Non-locomotor skills are classified as fundamental because they create the foundation for developing safety skills, and every-day utilitarian skills (Kirchner & Fishburne, 1998). These skills form the basis of recreational physical activity, specialized sports, or games, and influence activity preference, self-concept and future physical competence. Being the building blocks for specialized skills such as those involved in dance, games, and gymnastic activities, non-locomotor skills are amongst the most important basic skills that can be learned in infancy (Kirchner & Fishburne, 1998). Non-locomotor skills learned in infancy will continue to undergo further refinement and development during childhood, which will allow them to be combined into patterns of greater complexity, and specificity (Kirchner & Fishburne, 1998). If these initial non-locomotor skills are not developed during the crucial period of preschool and elementary, failure in the motor domain during childhood and adolescence will often result (Gallahue, 1996), as they will be unable to combine the initial skills with other movement patterns.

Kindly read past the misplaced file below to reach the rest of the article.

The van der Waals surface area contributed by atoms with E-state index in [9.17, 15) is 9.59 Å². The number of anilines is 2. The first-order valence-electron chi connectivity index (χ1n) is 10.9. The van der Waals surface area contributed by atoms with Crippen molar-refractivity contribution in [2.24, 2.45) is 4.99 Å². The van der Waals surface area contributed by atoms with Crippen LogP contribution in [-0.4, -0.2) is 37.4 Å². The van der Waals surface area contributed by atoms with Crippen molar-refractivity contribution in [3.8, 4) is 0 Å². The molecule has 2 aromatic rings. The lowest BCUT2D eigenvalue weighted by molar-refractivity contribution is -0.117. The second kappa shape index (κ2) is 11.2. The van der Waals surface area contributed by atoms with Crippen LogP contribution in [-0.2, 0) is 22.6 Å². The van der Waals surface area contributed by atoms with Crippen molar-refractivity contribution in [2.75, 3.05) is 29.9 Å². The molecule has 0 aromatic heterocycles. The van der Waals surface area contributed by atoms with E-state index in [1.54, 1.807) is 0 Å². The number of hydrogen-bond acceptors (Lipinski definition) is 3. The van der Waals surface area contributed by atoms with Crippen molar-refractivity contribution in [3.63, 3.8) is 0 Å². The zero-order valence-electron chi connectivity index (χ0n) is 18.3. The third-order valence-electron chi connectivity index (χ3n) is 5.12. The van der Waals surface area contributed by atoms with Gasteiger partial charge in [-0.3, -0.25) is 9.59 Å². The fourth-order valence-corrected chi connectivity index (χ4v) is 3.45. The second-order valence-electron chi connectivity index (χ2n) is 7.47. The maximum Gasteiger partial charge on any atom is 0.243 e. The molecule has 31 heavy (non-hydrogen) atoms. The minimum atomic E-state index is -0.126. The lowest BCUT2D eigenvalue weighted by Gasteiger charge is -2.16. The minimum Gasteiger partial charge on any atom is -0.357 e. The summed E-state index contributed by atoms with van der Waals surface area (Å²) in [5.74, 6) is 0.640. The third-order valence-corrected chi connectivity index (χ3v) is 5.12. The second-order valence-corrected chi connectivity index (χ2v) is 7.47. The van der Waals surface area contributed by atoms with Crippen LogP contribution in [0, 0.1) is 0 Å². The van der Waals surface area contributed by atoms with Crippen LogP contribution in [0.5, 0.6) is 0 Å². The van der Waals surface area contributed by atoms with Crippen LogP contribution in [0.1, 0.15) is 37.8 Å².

With the acquisition of non-locomotor skills children are able to provide a foundation for future skills, which will allow the production of new combinations and sequences, as well as the opportunity for the skills to be used in a variety of new contexts (Physical Education K to 7, 2006). It is important to have a mature level of non-locomotor skills, due to the applicable nature of these skills to specific activities such as gymnastics, dance, martial arts, skating, skiing, horseback riding, track & field activities, amongst others. The acquisition of basic non-locomotor skills is likely to contribute to the performance of related activities.